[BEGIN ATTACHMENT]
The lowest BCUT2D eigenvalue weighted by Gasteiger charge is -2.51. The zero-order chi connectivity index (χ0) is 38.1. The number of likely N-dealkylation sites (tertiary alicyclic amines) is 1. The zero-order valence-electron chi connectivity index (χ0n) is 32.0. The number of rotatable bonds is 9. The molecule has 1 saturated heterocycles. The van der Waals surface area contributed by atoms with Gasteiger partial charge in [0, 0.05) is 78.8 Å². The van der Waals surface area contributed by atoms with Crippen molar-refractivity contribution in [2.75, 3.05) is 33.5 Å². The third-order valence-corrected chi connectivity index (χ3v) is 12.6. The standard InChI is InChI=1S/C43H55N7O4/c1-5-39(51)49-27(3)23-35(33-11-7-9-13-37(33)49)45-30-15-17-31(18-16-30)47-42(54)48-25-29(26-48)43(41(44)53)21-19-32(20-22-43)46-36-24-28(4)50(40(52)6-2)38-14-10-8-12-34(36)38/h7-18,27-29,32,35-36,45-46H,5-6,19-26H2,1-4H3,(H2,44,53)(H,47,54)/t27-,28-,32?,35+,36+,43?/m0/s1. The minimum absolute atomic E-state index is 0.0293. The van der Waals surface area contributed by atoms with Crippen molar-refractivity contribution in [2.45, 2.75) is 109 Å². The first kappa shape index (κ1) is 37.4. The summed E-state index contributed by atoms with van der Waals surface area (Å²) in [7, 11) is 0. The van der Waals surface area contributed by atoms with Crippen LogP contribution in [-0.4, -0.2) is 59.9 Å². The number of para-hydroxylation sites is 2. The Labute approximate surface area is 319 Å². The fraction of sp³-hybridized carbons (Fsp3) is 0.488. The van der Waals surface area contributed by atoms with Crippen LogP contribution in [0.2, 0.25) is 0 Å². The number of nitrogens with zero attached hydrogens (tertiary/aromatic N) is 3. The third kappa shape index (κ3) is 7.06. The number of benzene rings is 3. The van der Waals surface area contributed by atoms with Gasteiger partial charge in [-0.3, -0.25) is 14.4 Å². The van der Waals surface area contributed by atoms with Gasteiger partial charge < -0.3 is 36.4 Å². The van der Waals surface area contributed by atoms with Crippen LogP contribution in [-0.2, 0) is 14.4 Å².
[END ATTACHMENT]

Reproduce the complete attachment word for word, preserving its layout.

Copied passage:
The lowest BCUT2D eigenvalue weighted by Gasteiger charge is -2.51. The zero-order chi connectivity index (χ0) is 38.1. The number of likely N-dealkylation sites (tertiary alicyclic amines) is 1. The zero-order valence-electron chi connectivity index (χ0n) is 32.0. The number of rotatable bonds is 9. The molecule has 1 saturated heterocycles. The van der Waals surface area contributed by atoms with Gasteiger partial charge in [0, 0.05) is 78.8 Å². The van der Waals surface area contributed by atoms with Crippen molar-refractivity contribution in [2.75, 3.05) is 33.5 Å². The third-order valence-corrected chi connectivity index (χ3v) is 12.6. The standard InChI is InChI=1S/C43H55N7O4/c1-5-39(51)49-27(3)23-35(33-11-7-9-13-37(33)49)45-30-15-17-31(18-16-30)47-42(54)48-25-29(26-48)43(41(44)53)21-19-32(20-22-43)46-36-24-28(4)50(40(52)6-2)38-14-10-8-12-34(36)38/h7-18,27-29,32,35-36,45-46H,5-6,19-26H2,1-4H3,(H2,44,53)(H,47,54)/t27-,28-,32?,35+,36+,43?/m0/s1. The minimum absolute atomic E-state index is 0.0293. The van der Waals surface area contributed by atoms with Crippen molar-refractivity contribution in [2.45, 2.75) is 109 Å². The first kappa shape index (κ1) is 37.4. The summed E-state index contributed by atoms with van der Waals surface area (Å²) in [7, 11) is 0. The van der Waals surface area contributed by atoms with Crippen LogP contribution in [-0.4, -0.2) is 59.9 Å². The number of para-hydroxylation sites is 2. The Labute approximate surface area is 319 Å². The fraction of sp³-hybridized carbons (Fsp3) is 0.488. The van der Waals surface area contributed by atoms with Crippen LogP contribution in [0.2, 0.25) is 0 Å². The number of nitrogens with zero attached hydrogens (tertiary/aromatic N) is 3. The third kappa shape index (κ3) is 7.06. The number of benzene rings is 3. The van der Waals surface area contributed by atoms with Gasteiger partial charge in [-0.3, -0.25) is 14.4 Å². The van der Waals surface area contributed by atoms with Gasteiger partial charge < -0.3 is 36.4 Å². The van der Waals surface area contributed by atoms with Crippen LogP contribution in [-0.2, 0) is 14.4 Å².